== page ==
British mills look to EU to keep Irish bakers in flour post-Brexit

Irish bakeries fear higher costs and tariffs, not empty shelves, if UK crashes out of EU

 David Coghlan of Coghlan’s Bakery in Naas, Co Kildare:  they  have plans for “buffer stock” of four weeks to tide them  over the October 31st Brexit date.  Photograph: Nick Bradshaw

David Coghlan of Coghlan’s Bakery in Naas, Co Kildare: they have plans for “buffer stock” of four weeks to tide them over the October 31st Brexit date. Photograph: Nick Bradshaw

 

British flour suppliers to Irish bakeries are looking at importing and milling EU wheat and selling that flour into Ireland to lessen the impact of tariffs in a no-deal Brexit.

The contingency plan is just one being considered that would reduce tariffs on British flour sold into Ireland in the event of a disorderly UK withdrawal from the EU, according to bakeries and a British-Irish industry group.

The bulk of the flour used in Ireland is bought from either two mills in Northern Ireland – Allied and Andrew’s – or other mills in Britain, raising the possibility of a sharp increase in the cost of a loaf of bread for Irish consumers in a crashout Brexit. The single mill in Ireland, in Portarlington, could not meet the demand for the whole Irish market.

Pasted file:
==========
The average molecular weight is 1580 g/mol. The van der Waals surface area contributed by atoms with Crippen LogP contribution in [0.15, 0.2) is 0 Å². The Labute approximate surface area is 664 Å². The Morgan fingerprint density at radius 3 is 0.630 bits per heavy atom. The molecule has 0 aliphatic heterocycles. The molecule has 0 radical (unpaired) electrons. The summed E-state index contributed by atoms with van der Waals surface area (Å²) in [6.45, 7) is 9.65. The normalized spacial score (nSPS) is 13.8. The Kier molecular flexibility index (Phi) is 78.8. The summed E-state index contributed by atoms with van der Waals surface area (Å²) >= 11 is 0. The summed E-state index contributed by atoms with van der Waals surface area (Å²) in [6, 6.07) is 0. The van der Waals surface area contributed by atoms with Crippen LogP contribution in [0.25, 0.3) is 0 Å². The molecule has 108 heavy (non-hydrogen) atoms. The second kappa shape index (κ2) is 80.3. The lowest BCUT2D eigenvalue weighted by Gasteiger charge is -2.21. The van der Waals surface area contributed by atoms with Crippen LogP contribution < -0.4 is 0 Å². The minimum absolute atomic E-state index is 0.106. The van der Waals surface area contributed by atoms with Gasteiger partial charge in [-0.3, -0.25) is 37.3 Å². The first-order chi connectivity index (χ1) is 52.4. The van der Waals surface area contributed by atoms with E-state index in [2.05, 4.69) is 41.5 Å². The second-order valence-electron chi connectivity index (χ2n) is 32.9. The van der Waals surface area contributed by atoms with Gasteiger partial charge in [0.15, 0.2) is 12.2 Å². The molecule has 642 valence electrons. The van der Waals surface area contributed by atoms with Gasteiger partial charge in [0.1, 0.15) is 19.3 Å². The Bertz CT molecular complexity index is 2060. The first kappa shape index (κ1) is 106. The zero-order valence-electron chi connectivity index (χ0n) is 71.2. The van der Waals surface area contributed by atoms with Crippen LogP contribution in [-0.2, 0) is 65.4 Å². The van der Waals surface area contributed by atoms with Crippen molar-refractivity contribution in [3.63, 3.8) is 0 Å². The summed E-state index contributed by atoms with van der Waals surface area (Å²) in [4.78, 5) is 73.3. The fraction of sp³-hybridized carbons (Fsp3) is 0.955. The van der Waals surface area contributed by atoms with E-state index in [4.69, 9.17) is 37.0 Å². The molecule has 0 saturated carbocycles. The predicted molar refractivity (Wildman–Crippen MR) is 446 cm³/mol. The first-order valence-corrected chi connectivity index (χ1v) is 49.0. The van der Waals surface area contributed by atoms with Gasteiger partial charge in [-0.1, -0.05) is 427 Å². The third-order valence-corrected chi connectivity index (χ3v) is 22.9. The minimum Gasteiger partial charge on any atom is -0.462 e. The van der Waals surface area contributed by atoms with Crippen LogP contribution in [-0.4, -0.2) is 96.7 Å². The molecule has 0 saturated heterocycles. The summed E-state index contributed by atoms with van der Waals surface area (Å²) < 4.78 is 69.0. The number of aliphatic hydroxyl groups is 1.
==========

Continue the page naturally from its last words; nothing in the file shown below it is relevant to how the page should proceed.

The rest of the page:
About 4,000 tonnes of flour are imported into the Republic from the UK every week. The National Association of British and Irish Flour Millers estimates that World Trade Organisation tariffs, in the event of the UK leaving the EU without a deal, would be €172 per tonne of flour or the equivalent of 15 cent per loaf of bread.

Alex Waugh, the association’s director general, said that if mills in Northern Ireland and Britain sourced and milled EU wheat and exported this flour to the Republic, it would reduce the impact of tariffs.

“It is a lower tariff but the overall cost is still quite a lot higher than it is today. It would reduce the tariff impact by two-thirds. It is a lot better,” he said, putting it at the equivalent of about five cent a loaf increase.

400 lorry loads

The large volume of flour imported into Ireland complicates contingency planning for stockpiling; there is just too much flour required every week that only a few weeks’ worth of supply can be stockpiled at any one time.